The Chain Bridge, one of the Hungarian capital’s best-known landmarks, was lit red on Sunday to commemorate World AIDS Day.
Nearly everyone who comes to Budapest pays a visit to the bridge and takes a few photos of it. As one of Budapest’s main tourist attractions, the bridge is lit up in different colors to celebrate certain key occasions and important events.
On Aug. 20, the bridge turns red, white and green, the colors of the national flag, and on St. Patrick’s Day, the bridge turns green. On Scottish St. Andrew’s Day, the bridge turns blue and white and of course the bridge also features Christmas lighting.
But on Sunday it was all red – offering a stunning contrast to the Royal Palace lit up all in white in the background.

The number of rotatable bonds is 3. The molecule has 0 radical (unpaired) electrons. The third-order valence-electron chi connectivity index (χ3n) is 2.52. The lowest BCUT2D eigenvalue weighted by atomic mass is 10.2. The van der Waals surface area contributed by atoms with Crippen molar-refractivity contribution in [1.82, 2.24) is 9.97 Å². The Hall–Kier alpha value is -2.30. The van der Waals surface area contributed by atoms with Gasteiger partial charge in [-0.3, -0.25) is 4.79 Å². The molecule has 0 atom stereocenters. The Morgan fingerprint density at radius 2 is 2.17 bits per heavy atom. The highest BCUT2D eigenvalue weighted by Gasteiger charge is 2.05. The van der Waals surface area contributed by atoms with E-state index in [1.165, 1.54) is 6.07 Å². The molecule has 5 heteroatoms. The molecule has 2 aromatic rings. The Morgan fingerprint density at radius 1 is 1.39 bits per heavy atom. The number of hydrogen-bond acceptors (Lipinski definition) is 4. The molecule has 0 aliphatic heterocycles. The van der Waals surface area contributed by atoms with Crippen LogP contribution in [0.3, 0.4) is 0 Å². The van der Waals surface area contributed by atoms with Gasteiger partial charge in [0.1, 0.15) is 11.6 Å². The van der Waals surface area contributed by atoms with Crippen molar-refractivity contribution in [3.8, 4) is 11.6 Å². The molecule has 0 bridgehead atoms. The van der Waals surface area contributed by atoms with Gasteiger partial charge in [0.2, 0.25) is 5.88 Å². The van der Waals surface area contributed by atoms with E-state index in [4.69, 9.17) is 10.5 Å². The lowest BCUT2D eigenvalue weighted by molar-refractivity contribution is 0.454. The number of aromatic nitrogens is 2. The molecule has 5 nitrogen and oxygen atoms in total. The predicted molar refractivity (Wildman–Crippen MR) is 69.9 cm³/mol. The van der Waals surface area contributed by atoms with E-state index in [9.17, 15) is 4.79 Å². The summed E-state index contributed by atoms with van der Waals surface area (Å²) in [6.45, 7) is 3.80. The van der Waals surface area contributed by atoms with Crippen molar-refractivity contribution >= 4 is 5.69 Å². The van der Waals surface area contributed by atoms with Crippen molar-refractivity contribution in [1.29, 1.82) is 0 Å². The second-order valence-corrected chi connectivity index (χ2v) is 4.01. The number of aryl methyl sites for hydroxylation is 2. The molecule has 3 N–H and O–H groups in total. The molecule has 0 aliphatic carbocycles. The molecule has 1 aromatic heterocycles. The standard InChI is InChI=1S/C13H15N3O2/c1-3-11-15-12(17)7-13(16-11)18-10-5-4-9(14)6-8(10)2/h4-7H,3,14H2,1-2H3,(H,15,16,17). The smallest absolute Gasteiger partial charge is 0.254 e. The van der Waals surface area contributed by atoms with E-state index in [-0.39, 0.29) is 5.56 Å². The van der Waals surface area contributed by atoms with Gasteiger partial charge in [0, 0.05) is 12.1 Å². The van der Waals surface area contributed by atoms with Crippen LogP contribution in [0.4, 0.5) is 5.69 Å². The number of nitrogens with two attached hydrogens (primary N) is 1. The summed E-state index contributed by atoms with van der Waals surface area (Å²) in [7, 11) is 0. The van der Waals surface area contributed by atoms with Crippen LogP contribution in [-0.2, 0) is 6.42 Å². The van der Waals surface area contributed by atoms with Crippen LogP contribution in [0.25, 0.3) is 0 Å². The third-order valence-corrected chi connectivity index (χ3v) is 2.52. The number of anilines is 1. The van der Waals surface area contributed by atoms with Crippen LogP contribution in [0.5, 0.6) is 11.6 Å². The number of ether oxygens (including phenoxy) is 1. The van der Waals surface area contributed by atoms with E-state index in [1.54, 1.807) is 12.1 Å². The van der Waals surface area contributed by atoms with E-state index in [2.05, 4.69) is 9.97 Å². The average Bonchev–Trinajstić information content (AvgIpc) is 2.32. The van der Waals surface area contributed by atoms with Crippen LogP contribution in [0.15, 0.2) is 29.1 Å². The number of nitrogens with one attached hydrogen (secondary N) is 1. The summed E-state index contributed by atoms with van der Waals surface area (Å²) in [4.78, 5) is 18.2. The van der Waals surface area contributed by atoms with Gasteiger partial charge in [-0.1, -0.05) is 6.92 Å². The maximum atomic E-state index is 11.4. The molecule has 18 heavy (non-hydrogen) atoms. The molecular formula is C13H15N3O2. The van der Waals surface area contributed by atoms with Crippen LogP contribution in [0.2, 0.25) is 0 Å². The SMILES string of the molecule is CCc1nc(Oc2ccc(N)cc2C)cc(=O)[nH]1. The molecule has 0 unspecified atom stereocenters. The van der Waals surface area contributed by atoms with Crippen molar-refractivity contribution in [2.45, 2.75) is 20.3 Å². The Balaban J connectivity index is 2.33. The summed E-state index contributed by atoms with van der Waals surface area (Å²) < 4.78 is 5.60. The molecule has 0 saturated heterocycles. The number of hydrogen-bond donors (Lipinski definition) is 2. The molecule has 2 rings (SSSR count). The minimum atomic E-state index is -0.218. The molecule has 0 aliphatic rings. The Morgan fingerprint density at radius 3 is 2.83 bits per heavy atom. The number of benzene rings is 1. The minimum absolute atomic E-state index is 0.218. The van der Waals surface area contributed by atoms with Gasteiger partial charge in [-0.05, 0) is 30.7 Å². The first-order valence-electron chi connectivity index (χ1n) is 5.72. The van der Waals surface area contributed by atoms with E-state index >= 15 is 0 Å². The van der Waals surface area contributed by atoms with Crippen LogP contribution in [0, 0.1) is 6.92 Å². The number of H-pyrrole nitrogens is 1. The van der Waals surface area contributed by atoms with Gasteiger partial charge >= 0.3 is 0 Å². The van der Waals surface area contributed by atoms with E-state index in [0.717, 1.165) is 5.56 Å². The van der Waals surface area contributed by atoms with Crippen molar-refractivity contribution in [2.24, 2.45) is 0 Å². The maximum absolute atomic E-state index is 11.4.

The bridge was designed by the English engineer William Tierney Clark and built by the Scottish engineer Adam Clark. It was also the first permanent bridge across the Danube in Hungary, opening in 1849.
After completing the Chain Bridge, Adam Clark stayed in Hungary, married a member of the Hungarian aristocracy and died of lung disease in 1866. While practically unknown in Scotland, he is a household name in Hungary and even had a square named after him in 1912. The square connects the bridge he built with the tunnel he subsequently designed and built, the Buda Tunnel.
Title image: Budapest Chain Bridge lit in red (MTI/Márton Mónus)